Status Report

NASA Space Station On-Orbit Status 31 July 2006

By SpaceRef Editor
August 1, 2006
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NASA Space Station On-Orbit Status 31 July 2006

SpaceRef note: This NASA Headquarters internal status report, as presented here, contains additional, original material produced by (copyright © 2006) to enhance access to related status reports and NASA activities.

All ISS systems continue to function nominally, except those noted previously or below. Underway: Week 17 of Increment 13.

CDR Pavel Vinogradov, FE-1 Jeffrey Williams and FE-2 Thomas Reiter started the day by performing the periodic Russian biomedical assessments PZEh-MO-7 (calf volume measurement) and PZEh-MO-8 (body mass measurement), using the IM mass measurement device, later breaking it down for stowage. [Calf measurements (left leg only) are taken with the IZOG device, a custom-sewn fabric cuff that fits over the calf, using the knee and lower foot as fixed reference points, to provide a rough index of deconditioning in zero-G and effectiveness of countermeasures. For determining body mass in zero-G, where things are weightless but not massless, the Russian IM “scales” measure the inertial forces that arise during the oscillatory motion of a mass driven by two helical metering springs with known spring constants. By measuring the time period of each oscillation of the unknown mass (the crewmember) and comparing it to the period of a known mass, the crewmember’s mass is calculated by the computer and displayed.]

Processing Status
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Weekly Status
Weekly Science
Daily On-Orbit Status
Daily Crew Timeline
Soyuz | Progress
ISS News | ATV

The FE-2 replaced the current AFPM (After Fire Protection Means, Russian: SPPZ) kits, whose guaranteed life is expiring, with six new units

Reiter also conducted the monthly PEP (portable emergency provisions) safety inspection. [The IMS-supported inspection involves verification that PFEs (portable fire extinguishers), PBAs (portable breathing apparatus), QDMAs (quick-don mask assemblies) and EHTKs (extension hose/tee kits) are free of damage to ensure their functionality, and to track shelf life/life cycles on the hardware. There are a total of 5 PBAs in the U.S. segment (USOS). There is one EHTK, in the Lab.]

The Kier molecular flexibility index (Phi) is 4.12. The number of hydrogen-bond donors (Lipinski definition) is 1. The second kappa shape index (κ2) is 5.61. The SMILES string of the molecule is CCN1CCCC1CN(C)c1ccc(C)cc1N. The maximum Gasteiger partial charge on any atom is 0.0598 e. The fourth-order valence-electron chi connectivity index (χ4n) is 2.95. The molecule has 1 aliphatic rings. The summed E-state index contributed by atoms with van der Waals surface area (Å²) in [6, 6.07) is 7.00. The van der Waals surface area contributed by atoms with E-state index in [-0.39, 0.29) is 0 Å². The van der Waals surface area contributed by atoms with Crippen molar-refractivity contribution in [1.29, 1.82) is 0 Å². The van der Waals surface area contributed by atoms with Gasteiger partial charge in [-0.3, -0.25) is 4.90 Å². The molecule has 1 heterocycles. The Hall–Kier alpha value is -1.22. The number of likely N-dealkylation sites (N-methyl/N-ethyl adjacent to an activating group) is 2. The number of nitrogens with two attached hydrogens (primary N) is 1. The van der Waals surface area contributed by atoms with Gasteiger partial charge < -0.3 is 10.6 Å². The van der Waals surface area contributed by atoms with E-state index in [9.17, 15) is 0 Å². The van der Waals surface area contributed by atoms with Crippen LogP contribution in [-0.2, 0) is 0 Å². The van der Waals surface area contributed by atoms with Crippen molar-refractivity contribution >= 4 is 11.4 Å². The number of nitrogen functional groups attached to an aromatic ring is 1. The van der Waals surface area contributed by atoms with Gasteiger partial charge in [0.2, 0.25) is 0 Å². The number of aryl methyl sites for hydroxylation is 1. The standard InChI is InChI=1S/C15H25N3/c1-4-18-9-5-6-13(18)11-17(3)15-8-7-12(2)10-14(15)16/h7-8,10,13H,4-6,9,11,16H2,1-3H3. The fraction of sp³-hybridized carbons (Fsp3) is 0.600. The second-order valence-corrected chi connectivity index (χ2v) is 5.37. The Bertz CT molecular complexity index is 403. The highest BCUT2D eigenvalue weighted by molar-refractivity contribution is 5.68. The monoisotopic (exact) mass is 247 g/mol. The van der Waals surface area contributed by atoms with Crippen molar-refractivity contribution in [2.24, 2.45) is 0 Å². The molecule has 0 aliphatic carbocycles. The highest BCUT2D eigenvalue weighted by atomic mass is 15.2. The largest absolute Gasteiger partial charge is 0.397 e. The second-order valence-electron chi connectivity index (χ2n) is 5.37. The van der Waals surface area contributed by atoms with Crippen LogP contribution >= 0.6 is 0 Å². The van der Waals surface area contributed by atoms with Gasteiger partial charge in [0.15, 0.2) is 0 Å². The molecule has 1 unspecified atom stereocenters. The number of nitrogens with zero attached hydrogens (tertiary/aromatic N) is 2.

In the US Airlock, the FE-1 terminated the regeneration of the reusable METOX (Metal Oxide) canisters, used in the EMU/spacesuits for CO2 (carbon dioxide) absorption.

CDR Vinogradov installed new software (Vers. 12.01) on the Russian RS2 laptop from a CD-ROM. Later, he ran a test and downloaded the results via PCMCIA card to OCA for downlinking. [The new laptop at the SM CP (Service Module Central Post) work site 2 is an IBM ThinkPad A31P which replaced the earlier RS2 760XD model (on 7/26).]

FE-1 Williams fabricated a grounding wire which he then connected at the newly installed HX (Heat Exchanger) of the Lab CCAA THC (Common Cabin Air Assembly/Temperature and Humidity Controller) to replace the grounding path provided by the (missing) 4th bolt.

Afterwards, Jeffrey Williams complete the CCAA HX installation that was started on ULF1.1. [Required steps involved rotating the LAB1S6 rack to access rear fluid connections. After rotating the rack back into postion the crew was able to engage the Left Upper Attach Mechanism that failed to engage during ULF1.1; therefore the planned troubleshooting was aborted. Jeff then operated valves per the CCAA swap procedure before finally placing the OCA server and equipment back in the nominal location on the front of the S6 rack. The ground supported the work by transitioning the ITCS (Internal Thermal Control System) to Single MTL (Moderate Temperature Loop) for maximum air bubble removal through the clean MTL PPA (Pump Package Assembly) gas trap and later returning it to the nominal Single LTL (Low Temperature Loop) configuration.]

Jeff also continued his work on the MELFI (Minus Eighty Degree Celsius Laboratory Freezer for ISS) equipment by checking up on hardware status.

Vinogradov performed troubleshooting on the Russian ASN-M Satellite Navigation System’s, including removal & replacement (R&R) of its AFU antenna feeder unit behind SM panel 338. [The work included making new connections and checking on continuity by means of resistance measurements with the MMTs-01 Elektronika Multimeter. ASN-M will be required for the arrival of the European ATV (Automated Transfer Vehicle) “Jules Verne” next year.]

Jeff conducted the scheduled monthly routine maintenance on both CSA-CP (Compound Specific Analyzer-Combustion Products) units (#1012 & #1017) currently in use as prime and backup. [Both units were zero calibrated with fresh batteries. Following the zero calibration, the backup unit was stowed and the prime unit’s datalogger function activated to collect 1 hour of data as a spot check. After one hour, the datalogger was deactivated.]

The two designated spacewalkers for the EVA-5 on 8/3, Jeff and Thomas, completed SAFER (Simplified Aid for EVA Rescue) testing.

Thomas Reiter completed the routine daily maintenance of the SOZh environment control & life support system in the SM, including the ASU toilet facilities systems/replaceables, while Pavel Vinogradov updated/edited the standard IMS “delta file”, including locations, for the regular weekly automated export/import to its three databases on the ground (Houston, Moscow, Baikonur).

Later in the day Jeff Williams deactivated the US CDRA (Carbon Dioxide Removal Assembly) in the Lab.